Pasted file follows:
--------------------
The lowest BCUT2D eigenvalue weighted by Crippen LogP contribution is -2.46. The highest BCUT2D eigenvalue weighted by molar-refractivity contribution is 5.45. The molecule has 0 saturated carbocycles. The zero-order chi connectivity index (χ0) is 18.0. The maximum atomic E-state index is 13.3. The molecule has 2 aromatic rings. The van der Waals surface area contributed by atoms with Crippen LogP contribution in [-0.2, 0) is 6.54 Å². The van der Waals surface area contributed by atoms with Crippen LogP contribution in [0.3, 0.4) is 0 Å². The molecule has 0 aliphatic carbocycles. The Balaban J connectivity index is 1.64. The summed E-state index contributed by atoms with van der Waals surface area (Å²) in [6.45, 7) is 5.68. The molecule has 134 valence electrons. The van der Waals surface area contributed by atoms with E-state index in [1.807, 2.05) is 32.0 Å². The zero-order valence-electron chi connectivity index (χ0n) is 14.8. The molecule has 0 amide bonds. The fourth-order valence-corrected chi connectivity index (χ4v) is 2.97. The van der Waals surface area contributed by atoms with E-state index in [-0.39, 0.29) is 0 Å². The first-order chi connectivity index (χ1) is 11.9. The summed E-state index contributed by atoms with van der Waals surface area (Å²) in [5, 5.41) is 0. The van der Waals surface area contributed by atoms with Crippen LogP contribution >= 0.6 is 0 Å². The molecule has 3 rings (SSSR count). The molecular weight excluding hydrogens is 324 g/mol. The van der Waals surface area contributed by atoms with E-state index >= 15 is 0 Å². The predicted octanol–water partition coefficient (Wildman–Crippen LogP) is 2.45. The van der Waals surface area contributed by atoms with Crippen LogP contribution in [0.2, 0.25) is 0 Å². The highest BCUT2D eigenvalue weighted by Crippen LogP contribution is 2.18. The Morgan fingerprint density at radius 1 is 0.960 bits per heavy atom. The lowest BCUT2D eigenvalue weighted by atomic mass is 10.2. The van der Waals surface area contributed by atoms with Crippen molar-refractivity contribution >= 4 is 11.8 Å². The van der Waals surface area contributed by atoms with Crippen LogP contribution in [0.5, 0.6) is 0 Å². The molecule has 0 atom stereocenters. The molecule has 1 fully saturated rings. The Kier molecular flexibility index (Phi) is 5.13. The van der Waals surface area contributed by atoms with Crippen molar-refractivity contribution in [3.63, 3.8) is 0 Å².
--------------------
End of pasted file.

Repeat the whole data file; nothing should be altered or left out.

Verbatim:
The lowest BCUT2D eigenvalue weighted by Crippen LogP contribution is -2.46. The highest BCUT2D eigenvalue weighted by molar-refractivity contribution is 5.45. The molecule has 0 saturated carbocycles. The zero-order chi connectivity index (χ0) is 18.0. The maximum atomic E-state index is 13.3. The molecule has 2 aromatic rings. The van der Waals surface area contributed by atoms with Crippen LogP contribution in [-0.2, 0) is 6.54 Å². The van der Waals surface area contributed by atoms with Crippen LogP contribution in [0.3, 0.4) is 0 Å². The molecule has 0 aliphatic carbocycles. The Balaban J connectivity index is 1.64. The summed E-state index contributed by atoms with van der Waals surface area (Å²) in [6.45, 7) is 5.68. The molecule has 134 valence electrons. The van der Waals surface area contributed by atoms with E-state index in [1.807, 2.05) is 32.0 Å². The zero-order valence-electron chi connectivity index (χ0n) is 14.8. The molecule has 0 amide bonds. The fourth-order valence-corrected chi connectivity index (χ4v) is 2.97. The van der Waals surface area contributed by atoms with E-state index in [-0.39, 0.29) is 0 Å². The first-order chi connectivity index (χ1) is 11.9. The summed E-state index contributed by atoms with van der Waals surface area (Å²) in [5, 5.41) is 0. The van der Waals surface area contributed by atoms with Crippen LogP contribution >= 0.6 is 0 Å². The molecule has 3 rings (SSSR count). The molecular weight excluding hydrogens is 324 g/mol. The van der Waals surface area contributed by atoms with E-state index >= 15 is 0 Å². The predicted octanol–water partition coefficient (Wildman–Crippen LogP) is 2.45. The van der Waals surface area contributed by atoms with Crippen LogP contribution in [0.2, 0.25) is 0 Å². The highest BCUT2D eigenvalue weighted by Crippen LogP contribution is 2.18. The Morgan fingerprint density at radius 1 is 0.960 bits per heavy atom. The lowest BCUT2D eigenvalue weighted by atomic mass is 10.2. The van der Waals surface area contributed by atoms with Crippen molar-refractivity contribution >= 4 is 11.8 Å². The van der Waals surface area contributed by atoms with Crippen LogP contribution in [0.5, 0.6) is 0 Å². The molecule has 0 atom stereocenters. The molecule has 1 fully saturated rings. The Kier molecular flexibility index (Phi) is 5.13. The van der Waals surface area contributed by atoms with Crippen molar-refractivity contribution in [3.63, 3.8) is 0 Å².